Kotlin Configuration Scripts: Working with Configuration Scripts

This is part two of the five-part series on working with Kotlin to create Configuration Scripts for TeamCity.

  1. An Introduction to Configuration Scripts
  2. Working with Configuration Scripts
  3. Creating Configuration Scripts dynamically
  4. Extending the TeamCity DSL
  5. Testing Configuration Scripts

In the first part we saw the basics of Configuration Scripts and how to get started. Now we’ll dive a little deeper into TeamCity’s DSL and see what it provides us in terms of building configuration scripts.

Examining the DSL

The DSL comes in a series of packages with the main one being the actual DSL which is contained in the configs-dsl-kotlin-{version}.jar file. Examining it, we see that it has a series of classes that describe pretty much the entire TeamCity user interface.

main-dls-package

At any time you can navigate to a definition using for instance IntelliJ IDEA, and it will prompt you to download sources or decompile.  The sources are available from the actual TeamCity server your pom.xml file points to, and they’re a great way to see all the potential of the DSL.

The entry point to a project, as we saw in the previous post, is the Project object. From here we can define all the settings such as the basic project properties, the VCS roots, build steps, etc. There are a few basic parameters that should be set:

  • Uuid: it’s the internal ID TeamCity maintains. It is unique across the server. It’s not recommended that this value be changed as TeamCity uses it internally to associate data with the project.  
  • extId: this is the user-friendly ID used in URLs, in the UI, etc. and can be changed if required.
  • parentId: represents the extId of a project where this project belongs, defaulting to the value _Root for top-level projects.
  • name: the name of the project

and optionally

  • description: description for the project

Beyond the above, everything else is pretty much optional. Of course, if that’s the only thing we define, then not much is going to happen during the build process.

Modifying the build process

The code below is an excerpt from the configuration script for the Spek project (parts of the configuration are omitted for brevity). This particular build compiles the code and runs some tests using Gradle.

Let’s extend this build to add a feature to that TeamCity has, Build Files Cleaner also known as Swabra. This build features makes sure that files left by the previous build are removed before running new builds.

We can add it using the features function. As we start to type, we can see that the IDE provides us with completion:

features-completion

The features function takes in turn a series of feature functions, each of which adds a particular feature. In our case, the code we’re looking for is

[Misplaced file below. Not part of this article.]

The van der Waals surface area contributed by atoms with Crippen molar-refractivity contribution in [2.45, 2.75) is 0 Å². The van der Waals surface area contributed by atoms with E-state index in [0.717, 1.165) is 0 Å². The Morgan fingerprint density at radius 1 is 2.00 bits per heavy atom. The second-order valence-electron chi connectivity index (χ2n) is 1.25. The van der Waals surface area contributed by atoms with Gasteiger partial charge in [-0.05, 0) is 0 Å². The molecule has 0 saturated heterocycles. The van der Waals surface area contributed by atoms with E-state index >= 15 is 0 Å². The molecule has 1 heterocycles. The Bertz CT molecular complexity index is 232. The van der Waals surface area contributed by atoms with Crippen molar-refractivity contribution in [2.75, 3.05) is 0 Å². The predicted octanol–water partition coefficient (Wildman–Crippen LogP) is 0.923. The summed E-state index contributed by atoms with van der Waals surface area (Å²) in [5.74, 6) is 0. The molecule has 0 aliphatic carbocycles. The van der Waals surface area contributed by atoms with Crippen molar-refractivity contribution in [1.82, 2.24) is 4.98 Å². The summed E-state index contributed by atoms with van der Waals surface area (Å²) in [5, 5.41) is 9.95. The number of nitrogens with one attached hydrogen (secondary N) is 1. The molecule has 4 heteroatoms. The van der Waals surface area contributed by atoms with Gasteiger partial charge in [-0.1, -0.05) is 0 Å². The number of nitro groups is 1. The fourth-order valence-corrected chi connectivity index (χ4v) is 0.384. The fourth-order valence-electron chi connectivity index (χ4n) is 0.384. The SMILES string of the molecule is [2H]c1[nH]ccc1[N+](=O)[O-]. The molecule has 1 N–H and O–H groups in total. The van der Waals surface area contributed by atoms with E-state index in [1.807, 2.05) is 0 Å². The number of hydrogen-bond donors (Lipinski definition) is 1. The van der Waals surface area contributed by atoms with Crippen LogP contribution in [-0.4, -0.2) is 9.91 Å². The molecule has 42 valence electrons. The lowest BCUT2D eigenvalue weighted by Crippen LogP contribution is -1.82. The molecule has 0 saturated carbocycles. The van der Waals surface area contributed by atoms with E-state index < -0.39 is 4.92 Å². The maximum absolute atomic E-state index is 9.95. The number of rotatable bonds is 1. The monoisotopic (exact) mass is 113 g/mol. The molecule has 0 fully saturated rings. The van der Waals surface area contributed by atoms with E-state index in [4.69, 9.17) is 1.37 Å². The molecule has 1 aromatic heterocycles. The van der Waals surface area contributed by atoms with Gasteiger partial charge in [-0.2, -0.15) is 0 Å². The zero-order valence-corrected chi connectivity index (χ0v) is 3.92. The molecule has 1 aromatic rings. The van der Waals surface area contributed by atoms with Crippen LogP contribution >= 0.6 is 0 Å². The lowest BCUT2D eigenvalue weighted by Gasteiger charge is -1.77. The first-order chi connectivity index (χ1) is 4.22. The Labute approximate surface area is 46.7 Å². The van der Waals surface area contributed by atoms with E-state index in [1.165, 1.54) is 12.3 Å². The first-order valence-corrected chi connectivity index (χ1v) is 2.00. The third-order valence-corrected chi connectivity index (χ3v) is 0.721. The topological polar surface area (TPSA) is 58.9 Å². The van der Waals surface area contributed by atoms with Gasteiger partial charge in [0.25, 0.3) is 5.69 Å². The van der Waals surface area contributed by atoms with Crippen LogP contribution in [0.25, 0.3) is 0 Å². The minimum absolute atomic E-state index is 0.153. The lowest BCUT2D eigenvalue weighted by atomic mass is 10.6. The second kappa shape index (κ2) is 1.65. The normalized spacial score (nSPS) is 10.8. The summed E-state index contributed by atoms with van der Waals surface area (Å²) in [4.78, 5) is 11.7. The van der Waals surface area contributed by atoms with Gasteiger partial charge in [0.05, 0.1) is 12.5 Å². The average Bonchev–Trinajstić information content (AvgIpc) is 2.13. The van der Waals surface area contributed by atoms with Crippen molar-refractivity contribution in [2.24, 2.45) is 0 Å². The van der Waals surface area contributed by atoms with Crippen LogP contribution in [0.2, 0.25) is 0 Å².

The resulting code should look like

And this works well. The problem is that, if we want to have this feature for every build configuration, we’re going to end up repeating the code. Let’s refactor it to a better solution.

Refactoring the DSL

What we’d ideally like is to have every build configuration automatically have the Build Files Cleaner feature without having to manually add it. In order to do this, we could introduce a function that wraps every build type with this feature. In essence, instead of having the Project call

we would have it call

For this to work, we’d need to create the following function

Which essentially takes a build type, adds a feature to it, and returns the build type. Given that Kotlin allows top-level functions (i.e. no objects or classes are required to host a function), we can place it anywhere or create a specific file to hold it.

Now let’s extend this function to allow us to pass parameters to our feature, such as the rules to use when cleaning files.

We pass in a list of files which are then passed in as parameter to the feature. The joinToString function allows us to concatenate a list of strings using a specific separator, in our case the carriage return.   

We can improve the code a little so that it only adds the feature if it doesn’t already exist:

Generalizing feature wrappers

The above function is great in that it allows us to add a specific feature to all build configurations. What if we wanted to generalize this so that we could define the feature ourselves? We can do that by passing a block of code to our cleanFiles function, which we’ll also rename to something more generic.

What we’re doing here is creating what’s known as a higher-order function, a function that takes another function as  a function. In fact this is exactly what features, feature, and many of the other TeamCity DSL’s are.

One particular thing about this function, however, is that it’s taking a special function as a parameter, which is an extension function in Kotlin. When passing in this type of parameter, we refer to it as Lambdas with Receivers (i.e. there is a receiver object that the function is applied on).

This then allows us to make the calls to this function in a nice way referencing  feature directly

Summary

In this post we’ve seen how we can modify TeamCity configuration scripts using the extensive  Kotlin-based DSL.  What we really have in our hands is a full programming language along with all the features and power that it provides. We can encapsulate functionality in functions to re-use, we can use higher-order functions  as well as other things that open up many possibilities.

In the next part we’ll see how to use some of this to create scripts dynamically.

 

 

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